Former GOP presidential hopefuls emerge at CPAC with an eye on 2016

Texas Gov. Rick Perry's 2012 presidential bid started to fall apart when he forgot on the debate stage which three federal agencies he wanted to eliminate. That "oops" moment, however, hasn't stopped him from thinking about making another run for the White House, and he proved Friday that he can still fire up a crowd.

"It's time for a little rebellion on the battlefield of ideas," Perry said at the Conservative Political Action Conference (CPAC) just outside of Washington. Perry received an enthusiastic response from the conservative activists at the annual gathering by hailing the success of Republican-led states and decrying the growth of the federal government.

"Nowhere does the Constitution say we should federalize classrooms," he said. "Nowhere does it give federal officials primary responsibility over the air we breathe, the land we farm, the water we drink. And nowhere does it say Congress has the right to federalize health care."

The outgoing governor told CNN last month that he'll make a decision about 2016 "in about 18 months," but he's already laying the groundwork with trips to the critical early-voting state of Iowa.

Perry was just one former -- and perhaps future -- presidential candidate trying out new talking points in front of the conservative crowd Friday.

Former Arkansas Gov. Mike Huckabee railed against a government that "spies to its people and lies to its people" and intrudes in too many areas of life.

"Mothers and fathers raise better children than the government ever will," he said. "We don't need you picking everything from their menu to where they go to school."

Huckabee also took a jab at the Democrats' most likely 2016 presidential candidate.

"Four Americans were murdered in Benghazi, and our government lied to us about what happened," he said. "With all due respect to Hillary Clinton, it does make a difference why they died and who did it."

The former governor also slammed Mr. Obama's relationships with world leaders, remarking, "The only time Vladimir Putin shivers is when he has his shirt off." The Russian president, he said, is "not the least bit worried about what we think of him."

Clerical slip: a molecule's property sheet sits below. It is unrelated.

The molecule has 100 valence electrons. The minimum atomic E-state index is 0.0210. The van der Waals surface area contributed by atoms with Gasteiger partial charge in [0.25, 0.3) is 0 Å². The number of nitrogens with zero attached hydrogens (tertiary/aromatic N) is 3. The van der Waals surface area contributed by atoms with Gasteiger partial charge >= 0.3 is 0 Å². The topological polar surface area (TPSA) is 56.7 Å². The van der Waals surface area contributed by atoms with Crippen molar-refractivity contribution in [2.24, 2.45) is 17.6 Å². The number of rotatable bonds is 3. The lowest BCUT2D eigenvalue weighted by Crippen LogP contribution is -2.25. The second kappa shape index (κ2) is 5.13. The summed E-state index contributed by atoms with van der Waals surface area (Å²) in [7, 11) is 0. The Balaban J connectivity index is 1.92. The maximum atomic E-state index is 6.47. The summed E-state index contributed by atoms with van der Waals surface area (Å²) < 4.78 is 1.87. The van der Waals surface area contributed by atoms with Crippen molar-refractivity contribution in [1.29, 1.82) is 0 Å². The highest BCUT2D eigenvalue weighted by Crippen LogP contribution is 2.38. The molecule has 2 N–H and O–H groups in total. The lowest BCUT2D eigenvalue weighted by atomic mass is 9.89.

After running for the GOP presidential nomination in 2008, Huckabee passed on the opportunity to in 2012 but has made clear he's considering entering the 2016 race. Some polls have suggested he could have a shot -- a CNN poll released last month showed that 14 percent of Republicans and GOP-leaning independents would support Huckabee if he were to run, putting him at the top of the list of potential GOP nominees.

Another past candidate eyeing a 2016 bid -- former Sen. Rick Santorum -- is slated to take the stage at CPAC later Friday. Santorum has been laying the groundwork for another campaign by visiting Iowa, keeping his former staffers close and maintaining an advocacy group that could help him get his campaign infrastructure up and running.

Potential presidential candidates aren't the only ones at CPAC slamming the Obama administration and hailing the virtues of small government.

Oliver North, a former United States Marine Corps lieutenant colonel and a Fox News political commentator, said that America has a "leadership deficit disorder."

U.S. troops, he said, "deserve better than a commander in chief... garbed as a Nobel laureate... kowtowing to foreign leaders and apologizing for America."

He added, "We don't know a head of state who guts our defenses and draws phony red lines with a pink crayon."

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